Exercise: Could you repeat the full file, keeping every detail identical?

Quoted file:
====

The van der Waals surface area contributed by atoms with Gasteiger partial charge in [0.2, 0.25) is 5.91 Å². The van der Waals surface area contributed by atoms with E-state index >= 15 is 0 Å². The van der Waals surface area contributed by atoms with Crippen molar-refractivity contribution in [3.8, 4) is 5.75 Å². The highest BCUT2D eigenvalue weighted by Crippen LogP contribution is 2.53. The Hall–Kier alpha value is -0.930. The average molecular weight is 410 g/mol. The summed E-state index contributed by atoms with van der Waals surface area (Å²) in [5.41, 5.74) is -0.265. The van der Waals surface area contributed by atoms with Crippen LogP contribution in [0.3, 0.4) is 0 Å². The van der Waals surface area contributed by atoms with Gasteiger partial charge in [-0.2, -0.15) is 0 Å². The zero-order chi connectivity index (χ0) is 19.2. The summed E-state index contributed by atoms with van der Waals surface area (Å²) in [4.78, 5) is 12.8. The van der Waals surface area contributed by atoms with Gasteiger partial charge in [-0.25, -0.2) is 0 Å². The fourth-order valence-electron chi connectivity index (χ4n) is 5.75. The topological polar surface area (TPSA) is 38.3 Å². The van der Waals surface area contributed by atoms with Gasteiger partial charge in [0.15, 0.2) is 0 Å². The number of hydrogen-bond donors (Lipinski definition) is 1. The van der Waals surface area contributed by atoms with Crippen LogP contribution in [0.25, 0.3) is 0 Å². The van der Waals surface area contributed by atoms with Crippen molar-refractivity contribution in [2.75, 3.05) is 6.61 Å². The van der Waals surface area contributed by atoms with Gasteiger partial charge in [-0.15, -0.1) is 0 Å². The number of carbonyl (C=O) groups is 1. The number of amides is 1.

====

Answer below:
The van der Waals surface area contributed by atoms with Gasteiger partial charge in [0.2, 0.25) is 5.91 Å². The van der Waals surface area contributed by atoms with E-state index >= 15 is 0 Å². The van der Waals surface area contributed by atoms with Crippen molar-refractivity contribution in [3.8, 4) is 5.75 Å². The highest BCUT2D eigenvalue weighted by Crippen LogP contribution is 2.53. The Hall–Kier alpha value is -0.930. The average molecular weight is 410 g/mol. The summed E-state index contributed by atoms with van der Waals surface area (Å²) in [5.41, 5.74) is -0.265. The van der Waals surface area contributed by atoms with Crippen LogP contribution in [0.3, 0.4) is 0 Å². The van der Waals surface area contributed by atoms with Gasteiger partial charge in [-0.2, -0.15) is 0 Å². The zero-order chi connectivity index (χ0) is 19.2. The summed E-state index contributed by atoms with van der Waals surface area (Å²) in [4.78, 5) is 12.8. The van der Waals surface area contributed by atoms with Gasteiger partial charge in [-0.25, -0.2) is 0 Å². The fourth-order valence-electron chi connectivity index (χ4n) is 5.75. The topological polar surface area (TPSA) is 38.3 Å². The van der Waals surface area contributed by atoms with Gasteiger partial charge in [0.15, 0.2) is 0 Å². The number of hydrogen-bond donors (Lipinski definition) is 1. The van der Waals surface area contributed by atoms with Crippen LogP contribution in [0.25, 0.3) is 0 Å². The van der Waals surface area contributed by atoms with Crippen molar-refractivity contribution in [2.75, 3.05) is 6.61 Å². The van der Waals surface area contributed by atoms with Gasteiger partial charge in [-0.15, -0.1) is 0 Å². The number of carbonyl (C=O) groups is 1. The number of amides is 1.